Breyer Rebuts Cruz On SCOTUS Vacancy: ‘I Didn’t Say That’

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Kevin Daley Supreme Court correspondent
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Breaking with his colleagues, U.S. Supreme Court Justice Stephen Breyer declined to comment on an ongoing vacancy on the bench occasioned by the death of Justice Antonin Scalia, but took issue with Texas Sen. Ted Cruz’s characterization of his position on the issue.

In an interview with NPR’s Nina Totenberg at The George Washington University sponsored by Smithsonian Associates, Breyer declined to comment on Republican threats to indefinitely block Democratic presidential nominee Hillary Clinton’s judicial nominees, should she prevail in the November election. Breyer said he hoped to stay “as far away from anything that’s politically controversial as possible.”

Breyer’s comments break from his colleagues Ruth Bader Ginsburg and Sonia Sotomayor, who have stated previously they hoped to be joined by a ninth colleague soon.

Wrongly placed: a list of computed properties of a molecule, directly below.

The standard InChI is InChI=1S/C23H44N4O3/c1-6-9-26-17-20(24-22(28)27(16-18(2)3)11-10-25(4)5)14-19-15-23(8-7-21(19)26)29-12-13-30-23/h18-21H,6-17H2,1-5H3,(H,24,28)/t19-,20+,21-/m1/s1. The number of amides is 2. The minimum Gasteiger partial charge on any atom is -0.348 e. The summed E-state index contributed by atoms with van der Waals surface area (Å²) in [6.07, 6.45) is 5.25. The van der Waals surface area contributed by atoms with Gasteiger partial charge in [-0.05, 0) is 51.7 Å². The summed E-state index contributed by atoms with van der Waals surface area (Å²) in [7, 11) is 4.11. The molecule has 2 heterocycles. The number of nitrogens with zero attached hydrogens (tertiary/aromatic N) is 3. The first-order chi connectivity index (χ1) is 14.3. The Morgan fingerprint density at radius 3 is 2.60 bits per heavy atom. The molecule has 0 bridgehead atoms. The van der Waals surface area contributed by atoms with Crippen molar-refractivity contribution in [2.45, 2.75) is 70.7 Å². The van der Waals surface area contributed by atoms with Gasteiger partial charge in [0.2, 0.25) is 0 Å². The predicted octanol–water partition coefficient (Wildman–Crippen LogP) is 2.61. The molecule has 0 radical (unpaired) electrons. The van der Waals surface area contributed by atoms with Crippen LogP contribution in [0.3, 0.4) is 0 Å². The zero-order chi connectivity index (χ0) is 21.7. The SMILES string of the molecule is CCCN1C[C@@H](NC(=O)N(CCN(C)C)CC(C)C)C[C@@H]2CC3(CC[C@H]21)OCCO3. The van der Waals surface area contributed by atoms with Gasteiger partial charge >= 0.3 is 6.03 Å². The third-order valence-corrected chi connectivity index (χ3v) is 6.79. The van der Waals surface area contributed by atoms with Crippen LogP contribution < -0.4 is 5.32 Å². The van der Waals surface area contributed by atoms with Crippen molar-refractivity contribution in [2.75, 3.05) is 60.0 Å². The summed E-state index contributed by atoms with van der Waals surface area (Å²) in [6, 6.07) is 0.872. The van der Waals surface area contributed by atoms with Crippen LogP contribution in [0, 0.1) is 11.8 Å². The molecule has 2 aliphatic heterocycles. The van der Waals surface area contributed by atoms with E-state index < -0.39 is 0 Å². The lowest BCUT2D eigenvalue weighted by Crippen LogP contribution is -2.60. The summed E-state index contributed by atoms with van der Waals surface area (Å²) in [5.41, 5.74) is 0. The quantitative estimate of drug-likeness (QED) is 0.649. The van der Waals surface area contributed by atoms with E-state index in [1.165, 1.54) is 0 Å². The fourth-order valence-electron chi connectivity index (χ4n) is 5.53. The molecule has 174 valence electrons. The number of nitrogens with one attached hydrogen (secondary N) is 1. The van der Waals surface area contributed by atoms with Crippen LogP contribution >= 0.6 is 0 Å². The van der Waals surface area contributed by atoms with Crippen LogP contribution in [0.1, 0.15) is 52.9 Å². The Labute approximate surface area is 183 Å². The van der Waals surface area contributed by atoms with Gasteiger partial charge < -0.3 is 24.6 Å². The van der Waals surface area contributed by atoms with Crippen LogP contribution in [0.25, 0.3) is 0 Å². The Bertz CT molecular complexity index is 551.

However, the justice took issue with Cruz’s characterization of his position.

“You know, I think there will be plenty of time for debate on that issue,” Cruz told reporters, according to The Washington Post’s Dave Weigel. “There is certainly long historical precedent for a Supreme Court with fewer justices. I would note, just recently, that Justice Breyer observed that the vacancy is not impacting the ability of the court to do its job. That’s a debate that we are going to have.” (RELATED: Cruz Piles On: We’ll Block SCOTUS Nominees Indefinitely) 

“I didn’t say that,” Breyer said of Cruz’s remarks, but did not elaborate in great detail. Generally speaking, Supreme Court justices are circumspect as regards to their personal views of ongoing legal or political controversies, preferring to remain assiduously neutral.

Cruz’s remarks, which echo those made by Arizona Sen. John McCain, prompted outgoing Democratic Leader Sen. Harry Reid to tell Talking Points Memo that Senate Democrats should change the body’s rules governing Supreme Court nominations, should they seize control of the chamber in the November election.

(Editor’s note: This post has been updated.)

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